Mexico Disappearances Reach Record High of 100,000

Relatives of the disappeared say they are often met with indifference by officials
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By Vanessa Buschschlüter
BBC News

The number of people reported as disappeared in Mexico is at a record high of 100,000, figures suggest.

Government data, which goes back to 1964, shows that almost all the disappearances have occurred since 2007, when then-President Felipe Calderón launched his “war on drugs”.

The United Nations has called it “a human tragedy of enormous proportions”.

Many of the missing are victims of organised crime and hardly any of those responsible are punished.

The latest update to the national registry of missing people kept by Mexico’s attorney general’s office shows that over the past two years, the number of disappeared has risen from 73,000 to more than 100,000.

Three quarters of those reported missing were men and one fifth were under the age of 18 at the time of their disappearance.

Relatives of the disappeared say that the government is not doing enough to find them, and that officials are indifferent when they report their loved ones missing.

Many have taken matters into their own hands, digging up unmarked graves in the hopes of finding remains of their loved ones

On 10 May, the day Mexicans marked Mother’s Day, hundreds of women took to the streets to demand the authorities do more to locate the missing and punish those behind enforced disappearances.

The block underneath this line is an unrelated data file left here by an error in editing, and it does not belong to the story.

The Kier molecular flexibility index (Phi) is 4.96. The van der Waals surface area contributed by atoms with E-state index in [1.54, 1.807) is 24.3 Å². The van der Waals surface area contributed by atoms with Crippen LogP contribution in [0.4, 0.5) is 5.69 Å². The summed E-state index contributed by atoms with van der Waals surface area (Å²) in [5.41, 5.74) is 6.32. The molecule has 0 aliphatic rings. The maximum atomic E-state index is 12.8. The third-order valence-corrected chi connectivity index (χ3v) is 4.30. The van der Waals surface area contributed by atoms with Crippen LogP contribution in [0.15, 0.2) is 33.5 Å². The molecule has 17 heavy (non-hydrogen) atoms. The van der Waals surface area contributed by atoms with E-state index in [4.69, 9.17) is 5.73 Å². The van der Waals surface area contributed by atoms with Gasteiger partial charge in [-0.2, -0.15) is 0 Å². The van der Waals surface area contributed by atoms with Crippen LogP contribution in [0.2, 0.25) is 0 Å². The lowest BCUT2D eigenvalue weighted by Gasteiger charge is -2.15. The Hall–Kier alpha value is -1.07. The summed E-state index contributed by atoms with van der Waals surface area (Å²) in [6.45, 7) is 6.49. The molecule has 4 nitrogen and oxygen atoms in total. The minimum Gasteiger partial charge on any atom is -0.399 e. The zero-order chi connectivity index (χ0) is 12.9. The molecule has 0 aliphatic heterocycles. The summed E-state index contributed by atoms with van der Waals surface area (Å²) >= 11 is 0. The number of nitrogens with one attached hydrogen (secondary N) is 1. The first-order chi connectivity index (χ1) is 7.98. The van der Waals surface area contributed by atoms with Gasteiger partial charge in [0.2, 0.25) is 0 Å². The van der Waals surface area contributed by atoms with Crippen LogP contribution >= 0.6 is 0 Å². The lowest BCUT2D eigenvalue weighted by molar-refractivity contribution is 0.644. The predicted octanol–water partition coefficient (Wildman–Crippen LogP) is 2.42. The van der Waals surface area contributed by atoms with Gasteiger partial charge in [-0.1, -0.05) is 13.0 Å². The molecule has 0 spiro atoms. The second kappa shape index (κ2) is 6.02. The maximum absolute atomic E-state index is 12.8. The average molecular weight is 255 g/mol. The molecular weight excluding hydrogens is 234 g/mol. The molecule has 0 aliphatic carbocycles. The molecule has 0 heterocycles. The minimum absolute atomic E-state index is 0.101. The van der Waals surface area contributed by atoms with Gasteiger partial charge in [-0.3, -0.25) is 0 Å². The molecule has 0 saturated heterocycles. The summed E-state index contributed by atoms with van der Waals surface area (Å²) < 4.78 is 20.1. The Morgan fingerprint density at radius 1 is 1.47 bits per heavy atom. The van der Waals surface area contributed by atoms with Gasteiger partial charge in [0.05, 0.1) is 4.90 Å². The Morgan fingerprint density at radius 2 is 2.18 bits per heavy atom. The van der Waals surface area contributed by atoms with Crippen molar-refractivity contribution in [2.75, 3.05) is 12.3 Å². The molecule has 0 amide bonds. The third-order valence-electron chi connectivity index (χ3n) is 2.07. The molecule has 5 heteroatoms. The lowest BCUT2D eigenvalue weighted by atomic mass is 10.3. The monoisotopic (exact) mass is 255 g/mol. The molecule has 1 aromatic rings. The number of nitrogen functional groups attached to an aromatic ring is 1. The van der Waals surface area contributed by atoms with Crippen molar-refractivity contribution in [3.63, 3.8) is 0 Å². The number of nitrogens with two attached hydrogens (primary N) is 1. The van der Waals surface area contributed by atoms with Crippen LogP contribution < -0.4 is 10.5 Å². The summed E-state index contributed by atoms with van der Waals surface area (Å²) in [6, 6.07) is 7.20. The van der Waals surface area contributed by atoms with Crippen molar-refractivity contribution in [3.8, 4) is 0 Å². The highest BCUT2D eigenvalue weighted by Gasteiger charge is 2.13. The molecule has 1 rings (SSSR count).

According to the UN, only 35 of the recorded disappearances have led to the conviction of the perpetrators.

It said that the “staggering rate of impunity” was mostly to blame on the lack of effective investigations.

“It leaves victims’ families, already deeply affected by the disappearance of their loved ones, to cope alone with the additional burden of trying to ascertain what happened to them,” the Office of the High Commissioner for Human Rights said in a statement.

In a report published last month, the UN Committee on Enforced Disappearances said that organised crime had become a “central perpetrator” of disappearances in Mexico “with varying degrees of participation, acquiescence or omission by public servants”.

Rights group Centro Prodh asked on Twitter “how many more have to go missing for the government to come up with a policy to prevent and eradicate disappearances”.

The state with the highest number of disappearances is Jalisco, where the Jalisco New Generation Cartel has its power base.

In recent years, migrants have increasingly been among those reported missing.

Last year, 349 foreign nationals were reported as disappeared, compared to 89 the previous year, according to a report by the Jesuits’ Missing Migrant Search Program (SJM).

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